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Built In: 11 Essential leadership qualities for the future of work

Effective leaders use a transparent decision-making process informed by the minimum number of key perspectives, said Richard Hawkes, author of Navigate the Swirl: 7 Crucial Business Conversations for Business and founder of consulting company Growth River.

Decision making traditionally takes one of three shapes, he said. One leader, usually a manager, makes a decision with minimal input. Or a designated decision maker handles a task. The third option: The decision is made via consensus, with team members having veto power. In all three scenarios, compliance is expected.

The sweet spot, Hawkes said, lies somewhere between autocratic and consultative. “It is not ‘consensus,’” he said.

However decisions are made, they have to consider who’s doing the work, said James of 84.51˚. “Pushing the decisions out to those closest to the work has had a significant impact on speed and responsiveness,” he said.

James, a former U.S. Coast Guard officer, noting that decision making has changed, to collaborative and democratized from top-down and prescriptive.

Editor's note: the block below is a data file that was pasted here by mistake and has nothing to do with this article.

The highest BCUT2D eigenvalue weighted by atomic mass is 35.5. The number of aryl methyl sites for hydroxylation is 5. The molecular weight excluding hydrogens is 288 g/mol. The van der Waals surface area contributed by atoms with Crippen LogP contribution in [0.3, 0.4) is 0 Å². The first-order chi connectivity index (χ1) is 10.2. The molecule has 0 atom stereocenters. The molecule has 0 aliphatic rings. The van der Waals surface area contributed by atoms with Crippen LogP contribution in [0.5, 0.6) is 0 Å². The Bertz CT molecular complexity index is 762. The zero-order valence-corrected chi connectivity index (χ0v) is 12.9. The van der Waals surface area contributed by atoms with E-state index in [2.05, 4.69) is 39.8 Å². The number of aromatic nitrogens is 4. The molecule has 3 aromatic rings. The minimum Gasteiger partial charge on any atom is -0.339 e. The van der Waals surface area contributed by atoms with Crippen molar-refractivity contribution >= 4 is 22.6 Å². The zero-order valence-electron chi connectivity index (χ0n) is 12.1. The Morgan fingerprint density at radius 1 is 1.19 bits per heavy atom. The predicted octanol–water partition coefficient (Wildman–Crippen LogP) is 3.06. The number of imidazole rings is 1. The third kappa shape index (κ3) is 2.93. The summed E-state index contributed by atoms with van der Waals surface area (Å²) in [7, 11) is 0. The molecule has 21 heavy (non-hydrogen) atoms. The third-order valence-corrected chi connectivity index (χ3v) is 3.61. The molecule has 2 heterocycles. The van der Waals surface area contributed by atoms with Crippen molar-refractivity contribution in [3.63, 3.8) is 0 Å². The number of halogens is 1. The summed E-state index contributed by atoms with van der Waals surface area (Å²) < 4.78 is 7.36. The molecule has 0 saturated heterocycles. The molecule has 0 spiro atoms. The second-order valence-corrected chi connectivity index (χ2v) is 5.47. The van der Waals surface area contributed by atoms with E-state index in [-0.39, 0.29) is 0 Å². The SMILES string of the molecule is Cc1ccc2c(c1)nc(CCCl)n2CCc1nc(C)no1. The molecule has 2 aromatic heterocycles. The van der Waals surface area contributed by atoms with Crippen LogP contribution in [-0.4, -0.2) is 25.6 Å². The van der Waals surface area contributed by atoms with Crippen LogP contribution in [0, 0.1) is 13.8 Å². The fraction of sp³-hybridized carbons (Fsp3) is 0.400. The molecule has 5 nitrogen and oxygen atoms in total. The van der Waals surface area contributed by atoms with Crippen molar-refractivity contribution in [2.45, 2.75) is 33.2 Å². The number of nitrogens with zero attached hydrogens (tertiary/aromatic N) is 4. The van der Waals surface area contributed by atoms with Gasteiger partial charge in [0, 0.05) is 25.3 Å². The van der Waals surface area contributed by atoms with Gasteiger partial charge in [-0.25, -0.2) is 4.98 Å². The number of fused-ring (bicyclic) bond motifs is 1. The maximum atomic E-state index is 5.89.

“As a leader, this means you spend less time prescribing and more time setting a direction and clearing hurdles,” he said.

“It is hard to make decisions without a healthy dose of self-confidence and conviction,” said James. Confidence, too, has morphed with the times. “There is a much larger focus today on vulnerability, or what I like to think of as being genuinely authentic as a leader and a person,” he said. “It’s less about being steadfast in your direction and more about being confident in your ability to adjust to changing circumstances, learn from setbacks and incorporate new and better ideas.”

Right on, said Vidmob’s Collmer. “Twenty years ago, a self-confident leader knew everything — or at least seemed to,” he said. “Their word was unquestioned and unquestionable.” Today, confidence means transparency and vulnerability, including the willingness to admit when leaders don’t have the answer and courage to empower teams to speak up when something isn’t right. “This new type of self-confidence is far harder, but I believe it leads to a better-operating company,” Collmer said.

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